Since its inception earlier this spring, the Zion National Park Forever Project, the park’s official nonprofit partner, has raised the funding necessary to accomplish several goals as set out in its 2018 Field Guide.
“The Forever Project efforts are not about nostalgia for a park experience that is lost,” said Lyman Hafen, executive director of the Zion National Park Forever Project. “Rather, they are integrated actions to protect the integrity of the Zion experience for generations to come. We are humbled and grateful to so many who have captured the vision of this project right from the start. They all are part of Zion’s legacy by providing unwavering support, monetarily and otherwise.”
Over 4,000 people purchased a plush sheep as part of the Adopt a Bighorn Sheep program. The proceeds of this program go to ensuring the herd’s health and extending its range to other public lands.
Hundreds of children from local Title I schools visited the park for the first time in 2017, and thousands more became Junior Rangers.
Nine interpretive park rangers brought curriculum-based programming to those unable to travel to the parks. Rangers from Zion, Cedar Breaks, and Pipe Spring National Monuments shared lessons on science, history, and social studies with kids in southern Utah and northern Arizona.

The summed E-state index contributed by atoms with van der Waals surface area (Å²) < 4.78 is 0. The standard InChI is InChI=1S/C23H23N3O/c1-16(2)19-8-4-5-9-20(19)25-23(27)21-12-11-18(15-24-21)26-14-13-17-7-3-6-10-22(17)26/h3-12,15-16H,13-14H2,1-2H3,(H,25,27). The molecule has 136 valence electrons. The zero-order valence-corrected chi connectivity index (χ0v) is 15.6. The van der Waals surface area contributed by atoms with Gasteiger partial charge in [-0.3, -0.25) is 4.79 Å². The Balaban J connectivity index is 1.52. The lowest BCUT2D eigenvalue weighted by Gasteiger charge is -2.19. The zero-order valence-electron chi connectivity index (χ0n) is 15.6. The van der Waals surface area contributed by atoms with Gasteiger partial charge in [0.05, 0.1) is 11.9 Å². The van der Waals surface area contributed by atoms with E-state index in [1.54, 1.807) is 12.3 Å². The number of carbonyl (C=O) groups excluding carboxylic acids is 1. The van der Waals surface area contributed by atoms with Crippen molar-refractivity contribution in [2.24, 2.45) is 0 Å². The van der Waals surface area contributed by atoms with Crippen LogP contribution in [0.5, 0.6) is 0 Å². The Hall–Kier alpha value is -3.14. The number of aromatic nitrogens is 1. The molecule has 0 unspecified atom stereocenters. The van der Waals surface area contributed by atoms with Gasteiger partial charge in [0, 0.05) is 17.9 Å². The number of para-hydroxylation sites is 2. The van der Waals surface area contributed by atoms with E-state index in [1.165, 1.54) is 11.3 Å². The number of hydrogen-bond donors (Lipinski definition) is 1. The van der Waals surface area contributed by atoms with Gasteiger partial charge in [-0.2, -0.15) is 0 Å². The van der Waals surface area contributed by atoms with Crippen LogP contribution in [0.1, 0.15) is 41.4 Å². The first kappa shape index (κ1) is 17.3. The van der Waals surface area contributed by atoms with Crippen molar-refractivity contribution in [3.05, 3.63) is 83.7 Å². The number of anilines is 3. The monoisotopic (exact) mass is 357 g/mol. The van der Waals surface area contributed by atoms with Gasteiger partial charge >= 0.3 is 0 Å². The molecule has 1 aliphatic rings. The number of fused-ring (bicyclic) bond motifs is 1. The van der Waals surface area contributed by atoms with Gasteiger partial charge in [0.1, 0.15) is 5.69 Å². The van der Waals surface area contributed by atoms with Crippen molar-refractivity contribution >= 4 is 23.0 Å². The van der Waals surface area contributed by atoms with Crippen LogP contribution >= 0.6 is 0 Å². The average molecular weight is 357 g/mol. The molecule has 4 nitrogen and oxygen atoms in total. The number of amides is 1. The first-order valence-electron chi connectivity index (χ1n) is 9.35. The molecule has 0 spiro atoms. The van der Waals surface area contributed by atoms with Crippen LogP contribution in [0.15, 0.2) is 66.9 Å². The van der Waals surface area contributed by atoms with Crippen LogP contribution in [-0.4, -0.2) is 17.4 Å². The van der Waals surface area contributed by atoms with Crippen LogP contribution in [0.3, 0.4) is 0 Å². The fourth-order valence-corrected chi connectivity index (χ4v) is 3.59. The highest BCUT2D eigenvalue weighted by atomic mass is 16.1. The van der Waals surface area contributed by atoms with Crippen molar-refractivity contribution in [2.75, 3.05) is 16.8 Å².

A $150,000 grant was awarded to the park to produce a new park film, and a $150,000 pledge helped the park and its gateway partners secure a new park shuttle system.
“Critical to the future of Zion National Park is a recommitment to the care and sustainability of the park in order to facilitate the millions of visitors that come from around the world every year,” said Zion National Park Superintendent Jeff Bradybaugh. “What we have experienced this past year with Zion Forever Project is a collaborative and necessary partnership that has set a new standard for national parks throughout the country. I could not be more proud of our efforts.”